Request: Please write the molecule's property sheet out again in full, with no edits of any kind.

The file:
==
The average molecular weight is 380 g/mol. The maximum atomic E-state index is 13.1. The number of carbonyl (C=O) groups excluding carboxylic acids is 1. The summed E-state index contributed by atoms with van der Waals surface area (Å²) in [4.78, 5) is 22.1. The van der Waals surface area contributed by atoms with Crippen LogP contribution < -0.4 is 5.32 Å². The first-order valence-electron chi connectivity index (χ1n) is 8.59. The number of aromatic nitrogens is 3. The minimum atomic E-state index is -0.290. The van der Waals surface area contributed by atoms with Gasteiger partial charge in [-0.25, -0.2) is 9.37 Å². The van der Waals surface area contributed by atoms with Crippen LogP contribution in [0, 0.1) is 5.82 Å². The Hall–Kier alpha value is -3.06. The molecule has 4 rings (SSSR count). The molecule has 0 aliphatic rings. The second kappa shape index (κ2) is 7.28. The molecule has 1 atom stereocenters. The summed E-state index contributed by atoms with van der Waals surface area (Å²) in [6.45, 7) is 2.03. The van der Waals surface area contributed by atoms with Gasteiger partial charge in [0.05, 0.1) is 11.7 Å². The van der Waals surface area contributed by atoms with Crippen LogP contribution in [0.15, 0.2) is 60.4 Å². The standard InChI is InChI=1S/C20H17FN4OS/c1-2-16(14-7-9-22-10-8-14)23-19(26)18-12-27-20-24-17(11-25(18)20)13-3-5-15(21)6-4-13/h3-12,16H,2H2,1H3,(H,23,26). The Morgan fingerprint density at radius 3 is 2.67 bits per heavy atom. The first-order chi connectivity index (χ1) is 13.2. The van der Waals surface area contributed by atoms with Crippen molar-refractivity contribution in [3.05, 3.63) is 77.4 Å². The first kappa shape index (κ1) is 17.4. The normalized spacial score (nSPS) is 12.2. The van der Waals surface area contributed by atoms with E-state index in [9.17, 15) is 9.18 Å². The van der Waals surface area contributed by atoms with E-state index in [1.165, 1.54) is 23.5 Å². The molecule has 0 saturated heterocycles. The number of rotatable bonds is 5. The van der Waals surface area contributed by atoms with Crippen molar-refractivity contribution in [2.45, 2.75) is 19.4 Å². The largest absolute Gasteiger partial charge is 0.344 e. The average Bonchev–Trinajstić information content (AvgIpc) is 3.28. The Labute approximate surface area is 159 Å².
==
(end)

The average molecular weight is 380 g/mol. The maximum atomic E-state index is 13.1. The number of carbonyl (C=O) groups excluding carboxylic acids is 1. The summed E-state index contributed by atoms with van der Waals surface area (Å²) in [4.78, 5) is 22.1. The van der Waals surface area contributed by atoms with Crippen LogP contribution < -0.4 is 5.32 Å². The first-order valence-electron chi connectivity index (χ1n) is 8.59. The number of aromatic nitrogens is 3. The minimum atomic E-state index is -0.290. The van der Waals surface area contributed by atoms with Gasteiger partial charge in [-0.25, -0.2) is 9.37 Å². The van der Waals surface area contributed by atoms with Crippen LogP contribution in [0, 0.1) is 5.82 Å². The Hall–Kier alpha value is -3.06. The molecule has 4 rings (SSSR count). The molecule has 0 aliphatic rings. The second kappa shape index (κ2) is 7.28. The molecule has 1 atom stereocenters. The summed E-state index contributed by atoms with van der Waals surface area (Å²) in [6.45, 7) is 2.03. The van der Waals surface area contributed by atoms with Gasteiger partial charge in [0.05, 0.1) is 11.7 Å². The van der Waals surface area contributed by atoms with Crippen LogP contribution in [0.15, 0.2) is 60.4 Å². The standard InChI is InChI=1S/C20H17FN4OS/c1-2-16(14-7-9-22-10-8-14)23-19(26)18-12-27-20-24-17(11-25(18)20)13-3-5-15(21)6-4-13/h3-12,16H,2H2,1H3,(H,23,26). The Morgan fingerprint density at radius 3 is 2.67 bits per heavy atom. The first-order chi connectivity index (χ1) is 13.2. The van der Waals surface area contributed by atoms with Crippen molar-refractivity contribution in [3.05, 3.63) is 77.4 Å². The first kappa shape index (κ1) is 17.4. The normalized spacial score (nSPS) is 12.2. The van der Waals surface area contributed by atoms with E-state index in [9.17, 15) is 9.18 Å². The van der Waals surface area contributed by atoms with E-state index in [1.165, 1.54) is 23.5 Å². The molecule has 0 saturated heterocycles. The number of rotatable bonds is 5. The van der Waals surface area contributed by atoms with Crippen molar-refractivity contribution in [2.45, 2.75) is 19.4 Å². The largest absolute Gasteiger partial charge is 0.344 e. The average Bonchev–Trinajstić information content (AvgIpc) is 3.28. The Labute approximate surface area is 159 Å².